Jujube fruits are rich in several antioxidant compounds, primarily flavonoids, polysaccharides, and triterpenic acids. They also contain high levels of vitamin C, which acts as an antioxidant as well (4).

Antioxidants are compounds that can prevent and reverse damage caused by excess free radicals (5).

Free radical damage is thought to be a major contributor to several chronic conditions, including type 2 diabetes, heart disease, and some cancers (5, 6, 7).

Due to their ability to fight free radicals, antioxidants may offer several health benefits.

One animal study found that the antioxidant activity of jujube flavonoids helped reduce stress and inflammation caused by free radical damage in the liver (8).

In fact, most of the benefits of jujube fruits are credited to their antioxidant content.

May improve sleep and brain function

Jujubes are widely used in alternative medicine to improve sleep quality and brain function. Emerging research suggests their unique antioxidants may be responsible for these effects.

Jujube fruit and seed extracts have been found to increase sleep time and quality in rats (9, 10).

Also, the fruit is often prescribed by alternative medicine practitioners to decrease anxiety.

Furthermore, animal and test-tube studies indicate that it may improve memory and help protect brain cells from damage by nerve-destroying compounds (4).

Research in mice even suggests that jujube seed extracts may help treat dementia caused by Alzheimer’s. That said, the seeds themselves are not usually eaten (11, 12, 13, 14).

More human research is needed to fully understand how jujube extract may affect your brain and nervous system.

May boost immunity and fight cancer cells

Jujube may boost immunity and fight the growth of cancer cells.

One test-tube study noted that jujube polysaccharides, which are natural sugars with antioxidant properties, may fend off free radicals, neutralize harmful cells, and decrease inflammation (15).

Decreased levels of inflammation and free radicals can help prevent chronic diseases, such as type 2 diabetes (16).

Another study found that jujube lignins, a type of fiber with antioxidant properties, promoted the production of immune cells and increased the rate at which these cells neutralized harmful compounds (17).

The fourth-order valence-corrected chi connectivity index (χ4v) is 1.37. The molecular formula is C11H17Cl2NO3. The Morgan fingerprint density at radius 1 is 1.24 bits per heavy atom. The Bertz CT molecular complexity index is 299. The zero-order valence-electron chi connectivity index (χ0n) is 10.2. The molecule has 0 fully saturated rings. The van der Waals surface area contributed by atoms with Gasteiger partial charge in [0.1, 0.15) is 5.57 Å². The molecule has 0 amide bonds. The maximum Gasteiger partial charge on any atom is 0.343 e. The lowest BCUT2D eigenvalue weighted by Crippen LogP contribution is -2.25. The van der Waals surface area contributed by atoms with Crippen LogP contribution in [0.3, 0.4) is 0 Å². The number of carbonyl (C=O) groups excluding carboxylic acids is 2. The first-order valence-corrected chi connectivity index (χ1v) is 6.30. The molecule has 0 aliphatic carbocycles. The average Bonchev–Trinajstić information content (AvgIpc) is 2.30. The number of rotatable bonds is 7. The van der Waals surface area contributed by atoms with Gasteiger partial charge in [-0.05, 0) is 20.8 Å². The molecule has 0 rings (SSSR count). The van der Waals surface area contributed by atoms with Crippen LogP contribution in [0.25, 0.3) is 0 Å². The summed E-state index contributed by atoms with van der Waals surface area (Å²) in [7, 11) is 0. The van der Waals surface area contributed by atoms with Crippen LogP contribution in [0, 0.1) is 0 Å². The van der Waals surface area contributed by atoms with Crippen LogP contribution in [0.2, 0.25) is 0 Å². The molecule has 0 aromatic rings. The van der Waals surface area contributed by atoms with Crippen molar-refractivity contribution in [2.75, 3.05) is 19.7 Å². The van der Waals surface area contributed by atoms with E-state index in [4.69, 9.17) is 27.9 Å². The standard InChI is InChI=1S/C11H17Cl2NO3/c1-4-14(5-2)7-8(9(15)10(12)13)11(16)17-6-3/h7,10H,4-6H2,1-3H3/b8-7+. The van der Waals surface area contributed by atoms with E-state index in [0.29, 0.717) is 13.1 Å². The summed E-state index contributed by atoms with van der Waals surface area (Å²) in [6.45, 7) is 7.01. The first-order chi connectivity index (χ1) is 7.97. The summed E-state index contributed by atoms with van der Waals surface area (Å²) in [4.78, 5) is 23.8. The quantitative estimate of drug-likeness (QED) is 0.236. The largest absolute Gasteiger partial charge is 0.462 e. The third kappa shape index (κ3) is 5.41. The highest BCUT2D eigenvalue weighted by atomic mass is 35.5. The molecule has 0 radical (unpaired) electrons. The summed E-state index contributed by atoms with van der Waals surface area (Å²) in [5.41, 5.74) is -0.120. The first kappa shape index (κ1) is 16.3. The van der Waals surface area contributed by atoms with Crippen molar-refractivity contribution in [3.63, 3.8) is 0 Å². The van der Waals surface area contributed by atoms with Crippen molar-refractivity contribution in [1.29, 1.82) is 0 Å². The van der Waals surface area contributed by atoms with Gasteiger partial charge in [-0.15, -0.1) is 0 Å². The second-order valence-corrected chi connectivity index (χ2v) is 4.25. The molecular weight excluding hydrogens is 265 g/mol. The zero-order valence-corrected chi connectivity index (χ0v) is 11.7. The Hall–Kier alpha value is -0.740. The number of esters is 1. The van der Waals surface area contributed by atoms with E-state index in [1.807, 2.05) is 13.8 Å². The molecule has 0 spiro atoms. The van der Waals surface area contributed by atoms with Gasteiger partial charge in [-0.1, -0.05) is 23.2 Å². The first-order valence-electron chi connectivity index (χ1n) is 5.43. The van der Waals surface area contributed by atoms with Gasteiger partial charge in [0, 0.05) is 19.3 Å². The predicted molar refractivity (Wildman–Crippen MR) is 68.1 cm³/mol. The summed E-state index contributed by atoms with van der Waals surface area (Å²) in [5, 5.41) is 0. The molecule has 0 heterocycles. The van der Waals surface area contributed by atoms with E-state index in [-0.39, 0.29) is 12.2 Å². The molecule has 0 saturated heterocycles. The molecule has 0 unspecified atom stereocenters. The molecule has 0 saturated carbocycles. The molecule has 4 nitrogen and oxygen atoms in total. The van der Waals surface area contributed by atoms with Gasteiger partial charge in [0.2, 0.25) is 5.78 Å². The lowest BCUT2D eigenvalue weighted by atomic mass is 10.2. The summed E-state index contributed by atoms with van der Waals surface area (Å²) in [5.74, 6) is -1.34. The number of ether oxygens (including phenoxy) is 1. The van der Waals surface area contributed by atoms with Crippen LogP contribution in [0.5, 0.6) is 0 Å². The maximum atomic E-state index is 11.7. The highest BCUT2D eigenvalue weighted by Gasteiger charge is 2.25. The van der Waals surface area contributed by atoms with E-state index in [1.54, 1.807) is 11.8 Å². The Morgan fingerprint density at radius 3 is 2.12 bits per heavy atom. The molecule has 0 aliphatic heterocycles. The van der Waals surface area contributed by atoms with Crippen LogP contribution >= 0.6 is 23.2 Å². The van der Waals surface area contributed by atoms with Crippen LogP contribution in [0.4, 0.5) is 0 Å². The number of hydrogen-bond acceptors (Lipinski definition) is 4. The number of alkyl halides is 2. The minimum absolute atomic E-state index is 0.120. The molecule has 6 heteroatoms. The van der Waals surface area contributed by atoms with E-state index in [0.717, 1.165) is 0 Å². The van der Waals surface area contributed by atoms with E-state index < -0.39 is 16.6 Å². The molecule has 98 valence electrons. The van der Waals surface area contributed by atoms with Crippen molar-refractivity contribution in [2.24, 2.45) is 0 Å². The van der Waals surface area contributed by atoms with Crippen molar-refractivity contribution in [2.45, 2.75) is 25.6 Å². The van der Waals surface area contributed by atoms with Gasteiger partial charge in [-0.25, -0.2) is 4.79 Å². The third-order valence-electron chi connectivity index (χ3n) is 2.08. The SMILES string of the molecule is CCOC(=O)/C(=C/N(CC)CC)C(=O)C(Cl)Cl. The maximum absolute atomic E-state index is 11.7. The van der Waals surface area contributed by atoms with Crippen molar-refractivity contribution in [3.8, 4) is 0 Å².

In a rat study, jujube extract boosted immune cells called natural killer cells, which can destroy harmful invader cells (18).

Jujube fruit is also rich in vitamin C, which is thought to have powerful anticancer properties.

One mouse study found high-dose vitamin C injections killed thyroid cancer cells (3, 19).

Plus, test-tube studies have found that jujube extracts kill several types of cancer cells, including ovarian, cervical, breast, liver, colon, and skin cancer cells (20, 21, 22, 23).

Researchers believe that these benefits are primarily a result of the antioxidant compounds in the fruit. Still, most of these studies were conducted in animals or test tubes, so more research in humans is needed before any firm conclusions can be drawn.

May improve digestion

Jujube’s high fiber content may help improve digestion. About 50% of the carbs in the fruit come from fiber, which is known for its beneficial digestive effects (1, 2, 24, 25).

This nutrient helps soften and add bulk to your stool. As a result, it speeds up the movement of food through your digestive tract and reduces constipation (26, 27, 28).

What’s more, jujube extracts may help strengthen the lining of your stomach and intestines, decreasing your risk of damage from ulcers, injury, and harmful bacteria that may reside in your gut (29).

In one study, jujube polysaccharide extracts strengthened the intestinal lining of rats with colitis, which improved their digestive symptoms (29).

Finally, the fiber in jujube may serve as food for your beneficial gut bacteria, allowing them to grow and overtake harmful bacteria (24).

Summary Jujubes are rich in antioxidants. Animal and test-tube studies have found that extracts from the fruit improved brain function, immunity, and digestion. However, more research in humans is needed.

What Is A Jujube Tree: Tips For Growing Jujube Trees

Looking for something exotic to grow in your garden this year? Then why not consider growing jujube trees. With proper jujube tree care, you can enjoy these exotic fruits right from the garden. Let’s learn more about how to grow a jujube tree.

What is a Jujube Tree?

Jujube (Ziziphus jujube), also known as the Chinese date, is native to China. This medium-sized tree can grow up to 40 feet, has glossy green, deciduous leaves and light gray bark. The oval-shaped, single-stoned fruit is green to start with and becomes dark brown over time.

Similar to figs, the fruit will dry and become wrinkled when left on the vine. The fruit has a similar taste to an apple.

How to Grow a Jujube Tree